Acreage decline | Tight money and dry conditions will likely reduce crops in Russia, Ukraine and Kazakhstan
Decreased acreage, a lack of financing and troubling weather are hurting Black Sea crop prospects, says an analyst from that part of the world.
“There are a lot of signs showing that the 2014 harvest won’t be the same as 2013,” said Olivier Bouillet, executive director of Agritel International, which bills itself as the European leader in agricultural marketing expertise.
Winter crops were delayed by two to three weeks because of excess rainfall, but a mild fall allowed crop development to catch up before winter dormancy.
Ukraine’s winter crop area declined by 4.4 percent from 2013, including a six percent drop in winter wheat plantings, which accounts for 97 percent of the country’s annual wheat output.
It isn’t a big decline, but much of it occurred in the north and central regions, which are two of the country’s most productive regions.
Russia’s winter grain planting fell by six percent, but the 30.2 million acres of winter wheat was in line with last year. Winter wheat accounts for 49 percent of Russia’s total wheat production.
Kazakhstan doesn’t plant much winter wheat.
Crop conditions for the winter crops are generally good, and losses are expected to be six to seven percent, which isn’t bad.
However, Bouillet doubts the area will be reseeded in the spring because of a lack of financing.
In addition to winter wheat problems, there are doubts about spring crops.
Spring seeding in Ukraine is about two weeks ahead of last year’s pace. Growers have planted 1.7 million acres.
Planting won’t begin on a wide scale in Russia until April. Russia’s agriculture ministry forecasts 74.8 million acres of spring grain, which is about the same as last year.
Much of the Black Sea region is becoming increasingly dry, with most crop growing areas receiving 50 percent of normal rainfall in the past six months.
“Soil reserves are quite low for sure. Lower than last year,” the Kiev-based Bouillet told a recent webinar organized by DTN.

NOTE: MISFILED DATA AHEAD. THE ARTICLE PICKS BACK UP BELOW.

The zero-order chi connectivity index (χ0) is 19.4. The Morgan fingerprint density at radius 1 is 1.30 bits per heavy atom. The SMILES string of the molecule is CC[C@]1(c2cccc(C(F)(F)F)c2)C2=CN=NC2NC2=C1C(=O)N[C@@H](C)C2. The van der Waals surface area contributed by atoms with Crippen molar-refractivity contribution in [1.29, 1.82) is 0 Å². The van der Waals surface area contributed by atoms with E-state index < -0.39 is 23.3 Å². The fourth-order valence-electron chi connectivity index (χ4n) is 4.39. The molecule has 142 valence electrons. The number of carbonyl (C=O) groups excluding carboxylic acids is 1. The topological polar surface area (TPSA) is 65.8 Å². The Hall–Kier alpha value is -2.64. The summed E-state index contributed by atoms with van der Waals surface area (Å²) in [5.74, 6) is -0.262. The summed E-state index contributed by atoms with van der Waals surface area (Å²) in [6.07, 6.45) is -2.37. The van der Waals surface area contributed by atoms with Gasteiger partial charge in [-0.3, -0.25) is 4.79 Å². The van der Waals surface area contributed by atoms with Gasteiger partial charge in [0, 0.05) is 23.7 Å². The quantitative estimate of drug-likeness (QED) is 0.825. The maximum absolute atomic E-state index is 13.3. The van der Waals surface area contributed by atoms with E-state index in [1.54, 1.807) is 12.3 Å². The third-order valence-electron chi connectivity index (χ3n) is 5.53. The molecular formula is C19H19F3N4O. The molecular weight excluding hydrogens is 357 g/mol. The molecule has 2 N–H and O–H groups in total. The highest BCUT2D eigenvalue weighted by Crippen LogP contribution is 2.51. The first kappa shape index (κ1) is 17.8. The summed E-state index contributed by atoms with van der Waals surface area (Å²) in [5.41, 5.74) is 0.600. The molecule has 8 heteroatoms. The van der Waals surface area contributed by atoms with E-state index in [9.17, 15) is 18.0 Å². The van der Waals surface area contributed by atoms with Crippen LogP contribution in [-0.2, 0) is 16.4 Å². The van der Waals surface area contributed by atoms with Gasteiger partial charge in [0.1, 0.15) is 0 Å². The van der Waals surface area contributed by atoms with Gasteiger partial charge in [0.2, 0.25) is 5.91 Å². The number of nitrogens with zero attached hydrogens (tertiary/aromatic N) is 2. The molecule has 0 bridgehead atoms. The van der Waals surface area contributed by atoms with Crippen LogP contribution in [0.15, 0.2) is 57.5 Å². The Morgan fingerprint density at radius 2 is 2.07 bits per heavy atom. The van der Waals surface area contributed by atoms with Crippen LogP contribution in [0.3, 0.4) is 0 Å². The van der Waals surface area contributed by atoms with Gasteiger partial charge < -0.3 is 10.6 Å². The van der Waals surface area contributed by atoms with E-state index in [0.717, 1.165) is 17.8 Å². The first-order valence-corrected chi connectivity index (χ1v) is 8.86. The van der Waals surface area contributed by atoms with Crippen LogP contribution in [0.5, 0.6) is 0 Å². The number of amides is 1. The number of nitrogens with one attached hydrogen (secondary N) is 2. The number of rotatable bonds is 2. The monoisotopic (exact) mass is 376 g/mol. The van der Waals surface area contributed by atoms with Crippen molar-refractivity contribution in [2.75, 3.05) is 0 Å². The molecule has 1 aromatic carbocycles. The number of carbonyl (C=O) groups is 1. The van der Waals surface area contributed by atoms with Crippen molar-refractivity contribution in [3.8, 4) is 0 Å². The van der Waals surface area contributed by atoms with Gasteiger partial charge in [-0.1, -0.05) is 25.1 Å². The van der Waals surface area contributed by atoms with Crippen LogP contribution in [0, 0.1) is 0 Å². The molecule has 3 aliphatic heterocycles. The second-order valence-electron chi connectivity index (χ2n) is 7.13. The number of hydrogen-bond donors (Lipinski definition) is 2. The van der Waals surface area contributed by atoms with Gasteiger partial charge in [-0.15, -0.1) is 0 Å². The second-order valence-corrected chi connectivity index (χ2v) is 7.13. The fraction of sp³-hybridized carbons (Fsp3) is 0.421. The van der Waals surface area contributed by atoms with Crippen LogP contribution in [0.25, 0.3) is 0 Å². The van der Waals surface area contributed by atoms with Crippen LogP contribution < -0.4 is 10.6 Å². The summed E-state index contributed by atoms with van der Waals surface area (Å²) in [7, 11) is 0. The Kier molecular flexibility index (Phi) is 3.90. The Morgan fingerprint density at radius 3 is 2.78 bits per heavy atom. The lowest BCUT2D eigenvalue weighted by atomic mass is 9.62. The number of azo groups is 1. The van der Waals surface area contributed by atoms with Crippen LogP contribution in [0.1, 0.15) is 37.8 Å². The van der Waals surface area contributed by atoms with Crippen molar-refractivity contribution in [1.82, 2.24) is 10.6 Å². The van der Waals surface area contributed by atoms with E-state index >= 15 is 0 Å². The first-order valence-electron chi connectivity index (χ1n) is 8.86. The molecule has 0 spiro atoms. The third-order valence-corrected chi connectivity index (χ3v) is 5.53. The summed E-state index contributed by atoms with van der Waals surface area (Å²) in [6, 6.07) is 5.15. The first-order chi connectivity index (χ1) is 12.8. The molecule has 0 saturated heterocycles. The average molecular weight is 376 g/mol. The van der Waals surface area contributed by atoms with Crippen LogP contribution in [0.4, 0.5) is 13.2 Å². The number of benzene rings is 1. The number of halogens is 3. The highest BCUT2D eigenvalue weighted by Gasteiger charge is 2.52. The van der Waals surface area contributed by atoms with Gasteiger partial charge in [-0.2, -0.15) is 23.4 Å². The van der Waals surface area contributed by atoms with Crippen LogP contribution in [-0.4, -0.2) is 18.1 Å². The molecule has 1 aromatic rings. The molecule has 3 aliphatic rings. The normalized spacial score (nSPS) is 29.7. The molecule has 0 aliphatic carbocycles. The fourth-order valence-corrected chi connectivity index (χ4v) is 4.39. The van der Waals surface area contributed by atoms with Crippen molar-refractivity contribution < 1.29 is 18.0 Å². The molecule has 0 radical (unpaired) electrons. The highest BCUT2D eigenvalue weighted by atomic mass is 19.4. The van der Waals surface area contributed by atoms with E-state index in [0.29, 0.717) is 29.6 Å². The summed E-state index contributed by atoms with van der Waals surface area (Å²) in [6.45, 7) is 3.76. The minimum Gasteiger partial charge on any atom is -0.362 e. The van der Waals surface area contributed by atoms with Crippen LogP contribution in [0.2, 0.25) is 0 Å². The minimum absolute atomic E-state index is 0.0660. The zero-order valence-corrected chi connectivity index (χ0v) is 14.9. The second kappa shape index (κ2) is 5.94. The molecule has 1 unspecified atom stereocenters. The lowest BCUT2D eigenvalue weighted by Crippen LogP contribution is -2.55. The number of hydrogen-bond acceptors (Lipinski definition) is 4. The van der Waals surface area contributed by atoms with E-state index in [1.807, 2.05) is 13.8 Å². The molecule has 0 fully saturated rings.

The forecast calls for above normal temperatures for the next 15 days, which is good for seeding and germination but could exacerbate the dry conditions.
A particularly critical time for rainfall will be in the April 20 to May 1 period.
“Otherwise, for sure there will be an impact,” said Bouillet.
Poor profit margins last year will influence crop input decisions this year. Margins for all major crops were down significantly from 2012 levels. Corn was the worst, with growers earning $40 per acre compared to $240 the previous year.
Widespread currency devaluation in all three Black Sea countries is also reducing farmers’ purchasing power.
Bouillet expects most farmers, including large operations, to use less fertilizer, quality seed and pesticides in 2014 compared to last year.
The upshot of the smaller winter grain acreage, dry weather, poor 2013 margins and currency devaluation will be reduced production from a key grain exporting region of the world.
For the region, Agritel forecasts 85.5 million tonnes of wheat production, down from 89.8 million tonnes last year. Barley production is expected to fall to 25.7 million tonnes from 26.5 million tonnes. Rapeseed output is expected to drop to 3.3 million tonnes from 3.6 million tonnes in 2013.
And those are the most optimistic forecasts.
“The figures that are here are, for us, the upper (end) of what is today possible,” said Bouillet.
He said production could easily fall below those levels with farmers opting for poor quality inputs, especially if the much-needed spring rains fail to materialize.
Agritel sees smaller 2013-14 Black Sea wheat exports than the U.S. Department of Agriculture.
It recently lowered its Ukrainian wheat export number to 9.5 million tonnes because wheat has been taking a back seat to corn exports in that country. The USDA’s forecast is for 10 million tonnes.
Crimean ports accounted for less than 10 percent of Ukraine’s grain exports, so Russia’s annexation of the region shouldn’t have much impact on Ukraine’s exports.
The analyst is forecasting 16 million tonnes of Russian wheat exports compared to 17.5 million tonnes by the USDA. Agritel said Russia is having difficulty sourcing wheat from Kazakhstan for export.
Agritel is forecasting 7.8 million tonnes of exports from Kazakhstan, which is higher than the USDA’s estimate of 6.5 million tonnes. However, Agritel’s number includes wheat flour.